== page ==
Speaking of the cowboy way

Michael Gaffney addressed a group of young riders last week at the 2014 National Little Britches Rodeo Finals.

Highlights

  • Ring of Honor member Michael Gaffney addressed a group of young riders at the 2014 National Little Britches Rodeo Finals last week.
  • "The only difference between you and me is something called perseverance," Gaffney said. "That is what life is all about.”
  • Gaffney grew up in New Mexico and learned toughness from his older brother, and father, who was a member of the Marine Corps.

In This Article

PUEBLO, Colo. – 2011 Ring of Honor member Michael Gaffney stood before a group of young aspiring bull riders and cowboys this past week at the 2014 National Little Britches Rodeo Finals at the Colorado State Fairgrounds and saw a near spitting image of himself.

The bull riders, ranging in ages from 8 to 18, all were eager to learn more about bull riding and how to become a better athlete.

Twenty-six years ago to this week, Gaffney was right there sitting in Pueblo at the National High School Finals Rodeo. He was 18 years old and looking to make a name for himself, impress college scouts and showcase his talent as a bull rider.

He had dreams and aspirations of one day becoming a professional bull rider.

The 45-year-old never considers himself a preacher or a coach, but he wanted to make something clear to the young kids this past Monday.

“Whatever level of cowboy you want to be is up to you,” Gaffney said. “It is all up to you. I was no different than you 26 years ago. I had great aspirations and pulled out my guts and went for it. The only difference between you and me is something called perseverance. That is what life is all about.”

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Michael Gaffney at the 2014 National Little Britches Rodeo Finals.

Today, July 26, is the 10th annual National Day of the Cowboy, which takes place every year on the fourth Saturday of July.

There will be celebrations throughout the country today honoring the heritage of the American West. More information can be found by logging on to nationaldayofthecowboy.com

Perseverance and toughness were common traits Gaffney remembers about being around the other 19 founding fathers of the PBR. Having to go to eight to 12 rodeos in one week prior to the PBR being founded was mentally and physically taxing, yet they all kept working toward their dreams.

Gaffney grew up in New Mexico on a farm of about 20 acres out in the country. He first began to learn the idea of toughness from his older brother and father, who was a member of the Marine Corps. The 1997 World Champion recalls the countless times he heard stories growing up about how his father would have to walk sometimes a mile-and-a-half in the snow as a kid just to get to the bus stop in the 1930s to go to school.

Then there was his best friend’s dad, who was a rock mason that grew up in Mexico just north of Chihuahua and was one of the toughest men he ever knew.

Those childhood role models helped groom Gaffney into the man he is today, and once he hit the road professionally he learned that much more from his fellow bull riders.

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“In any sport, any job – especially being a cowboy – that is something that I always aspired to be. I saw people that were tough and I wanted to be tough. I didn’t want to go out and actually show it. I just wanted to be it in in my inside so that if I saw myself in the mirror I could see that I was living how I wanted to live.”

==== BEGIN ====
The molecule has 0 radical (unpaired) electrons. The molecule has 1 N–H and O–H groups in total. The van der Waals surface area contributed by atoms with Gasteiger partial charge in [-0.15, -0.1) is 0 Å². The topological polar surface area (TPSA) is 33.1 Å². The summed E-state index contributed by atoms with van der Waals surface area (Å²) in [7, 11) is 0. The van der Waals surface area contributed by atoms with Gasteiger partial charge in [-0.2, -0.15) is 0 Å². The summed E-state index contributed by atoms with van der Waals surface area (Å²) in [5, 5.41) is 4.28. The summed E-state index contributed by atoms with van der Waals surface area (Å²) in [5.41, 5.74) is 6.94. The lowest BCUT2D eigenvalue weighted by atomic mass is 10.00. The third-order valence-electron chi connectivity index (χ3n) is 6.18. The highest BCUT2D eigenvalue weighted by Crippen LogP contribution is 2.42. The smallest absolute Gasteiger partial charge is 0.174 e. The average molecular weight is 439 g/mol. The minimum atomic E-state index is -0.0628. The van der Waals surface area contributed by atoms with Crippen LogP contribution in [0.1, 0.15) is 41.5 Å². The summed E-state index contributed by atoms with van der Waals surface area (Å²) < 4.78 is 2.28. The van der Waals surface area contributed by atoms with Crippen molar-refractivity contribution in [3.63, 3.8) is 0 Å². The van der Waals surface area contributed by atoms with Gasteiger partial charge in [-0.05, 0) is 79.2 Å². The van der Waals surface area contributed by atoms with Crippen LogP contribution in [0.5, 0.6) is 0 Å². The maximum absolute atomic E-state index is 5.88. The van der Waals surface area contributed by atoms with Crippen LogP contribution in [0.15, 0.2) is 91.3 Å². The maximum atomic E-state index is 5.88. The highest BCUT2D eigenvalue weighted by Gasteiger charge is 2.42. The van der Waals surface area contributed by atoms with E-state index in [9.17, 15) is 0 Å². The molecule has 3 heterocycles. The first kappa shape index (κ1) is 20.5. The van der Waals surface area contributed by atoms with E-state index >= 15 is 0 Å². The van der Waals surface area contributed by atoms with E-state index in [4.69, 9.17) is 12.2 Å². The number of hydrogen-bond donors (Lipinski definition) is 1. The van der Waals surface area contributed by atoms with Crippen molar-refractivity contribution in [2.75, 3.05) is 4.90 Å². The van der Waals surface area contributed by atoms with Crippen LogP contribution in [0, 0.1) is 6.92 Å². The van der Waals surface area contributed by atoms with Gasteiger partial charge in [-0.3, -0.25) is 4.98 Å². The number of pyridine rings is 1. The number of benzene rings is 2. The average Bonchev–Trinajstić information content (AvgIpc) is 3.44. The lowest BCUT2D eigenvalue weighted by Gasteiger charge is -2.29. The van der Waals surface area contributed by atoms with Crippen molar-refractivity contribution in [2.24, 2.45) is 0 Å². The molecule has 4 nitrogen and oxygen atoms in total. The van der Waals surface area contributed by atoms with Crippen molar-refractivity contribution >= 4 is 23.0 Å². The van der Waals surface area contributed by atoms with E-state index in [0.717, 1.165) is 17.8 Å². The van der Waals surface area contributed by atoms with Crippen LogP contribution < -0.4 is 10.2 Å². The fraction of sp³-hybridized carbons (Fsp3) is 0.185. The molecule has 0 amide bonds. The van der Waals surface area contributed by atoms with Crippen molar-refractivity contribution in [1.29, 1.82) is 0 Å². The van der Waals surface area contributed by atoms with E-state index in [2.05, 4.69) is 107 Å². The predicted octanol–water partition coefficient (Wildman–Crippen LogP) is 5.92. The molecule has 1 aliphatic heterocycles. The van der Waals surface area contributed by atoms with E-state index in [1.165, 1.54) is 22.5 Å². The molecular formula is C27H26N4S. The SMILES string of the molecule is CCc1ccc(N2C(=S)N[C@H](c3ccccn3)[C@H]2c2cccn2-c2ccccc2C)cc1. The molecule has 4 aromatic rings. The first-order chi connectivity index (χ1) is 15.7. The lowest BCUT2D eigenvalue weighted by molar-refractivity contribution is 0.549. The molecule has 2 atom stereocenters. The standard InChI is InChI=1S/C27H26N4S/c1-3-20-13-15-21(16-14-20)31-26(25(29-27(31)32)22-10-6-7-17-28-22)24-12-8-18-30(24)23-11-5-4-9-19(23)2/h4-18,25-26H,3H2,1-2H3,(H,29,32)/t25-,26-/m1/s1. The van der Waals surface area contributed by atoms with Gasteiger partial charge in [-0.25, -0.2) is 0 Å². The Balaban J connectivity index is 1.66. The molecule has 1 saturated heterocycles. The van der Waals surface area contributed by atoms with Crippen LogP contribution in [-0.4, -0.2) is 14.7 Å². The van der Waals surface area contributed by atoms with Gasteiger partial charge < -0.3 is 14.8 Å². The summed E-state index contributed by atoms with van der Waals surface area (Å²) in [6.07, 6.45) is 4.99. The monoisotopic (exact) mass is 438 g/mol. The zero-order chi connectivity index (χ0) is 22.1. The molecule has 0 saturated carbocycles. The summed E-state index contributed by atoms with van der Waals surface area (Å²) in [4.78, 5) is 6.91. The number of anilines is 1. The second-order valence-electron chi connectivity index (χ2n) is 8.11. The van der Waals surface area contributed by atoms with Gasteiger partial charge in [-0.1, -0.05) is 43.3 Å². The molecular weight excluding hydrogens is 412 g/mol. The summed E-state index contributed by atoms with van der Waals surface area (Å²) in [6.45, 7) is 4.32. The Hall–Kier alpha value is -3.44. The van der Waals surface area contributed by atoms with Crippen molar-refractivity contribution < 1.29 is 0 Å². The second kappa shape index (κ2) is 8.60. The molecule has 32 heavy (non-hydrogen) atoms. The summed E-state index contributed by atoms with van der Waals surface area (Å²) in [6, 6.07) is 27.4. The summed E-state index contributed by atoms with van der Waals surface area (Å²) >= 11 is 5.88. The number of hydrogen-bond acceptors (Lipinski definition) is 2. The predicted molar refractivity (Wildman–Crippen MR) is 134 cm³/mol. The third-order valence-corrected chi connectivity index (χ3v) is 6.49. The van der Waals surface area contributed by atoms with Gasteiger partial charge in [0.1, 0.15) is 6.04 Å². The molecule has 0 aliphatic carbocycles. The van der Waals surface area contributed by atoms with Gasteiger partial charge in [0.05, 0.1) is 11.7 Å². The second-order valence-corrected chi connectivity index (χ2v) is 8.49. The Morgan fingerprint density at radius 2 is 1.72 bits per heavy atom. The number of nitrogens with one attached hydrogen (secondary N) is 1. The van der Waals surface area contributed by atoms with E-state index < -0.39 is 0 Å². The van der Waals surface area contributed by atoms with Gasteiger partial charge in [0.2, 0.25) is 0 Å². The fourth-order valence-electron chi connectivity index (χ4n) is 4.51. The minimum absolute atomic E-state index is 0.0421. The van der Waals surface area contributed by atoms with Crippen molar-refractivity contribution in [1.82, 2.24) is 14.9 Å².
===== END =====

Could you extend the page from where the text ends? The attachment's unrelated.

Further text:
But it’s more than just being tough.

Part of the cowboy way of life is being full of good manners and having respect for others, says Gaffney.

“That is the cowboy, really truly that is the core of the cowboy,” Gaffney said. “I don’t care if it’s a Mike White, Chris Shivers, myself, Aaron Semas, Cody Lambert or Ty Murray – that is where we came from. I am damn sure not saying we are perfect, but in a general sense that’s how we try to live our life and project that image.”

Whenever White, who was raised on a ranch in Louisiana, meets with young bull riders, he stresses those core values of respect.

“A lot of it is having respect for other people,” he said. “Being a gentleman. When you are introduced to a lady, take your hat off. Using your manners, yes ma’am/no ma’am.”

White, who has a 10-year-old son, Logan, and a 3-year-old daughter, Morgan, is making sure to raise his kids with polite manners. He understands that while, yes, his bull riding talent may have helped him reach the PBR, but it was his manners helped him achieve so much more.

“It’s very important for me,” the 1999 Rookie of the Year said. “If it weren’t for my manners and discipline, and the other things that go along with it, I may not have gotten the sponsorship and some of the other things that I have gotten through my bull riding career.”

Gaffney has the same expectations for his two kids, Destyn, 11, and Marek, 6. He and his wife, Robyn, stand for nothing less than good manners.

“We have a good moral fiber from the people in our life, the cowboys that instilled that in me and those tough guys and my parents and older brother,” Gaffney said. “That is what we try to convey to them. You treat everybody with respect and that is the cowboy way.”

He later added, “It really is a whole way of living and carrying yourself. I like to think that is how we all feel as a whole. I know the guys that I surrounded myself with, the original PBR founders, that is how we try to live our life and we are proud of that.”

Follow Justin Felisko on Twitter @jfelisko.

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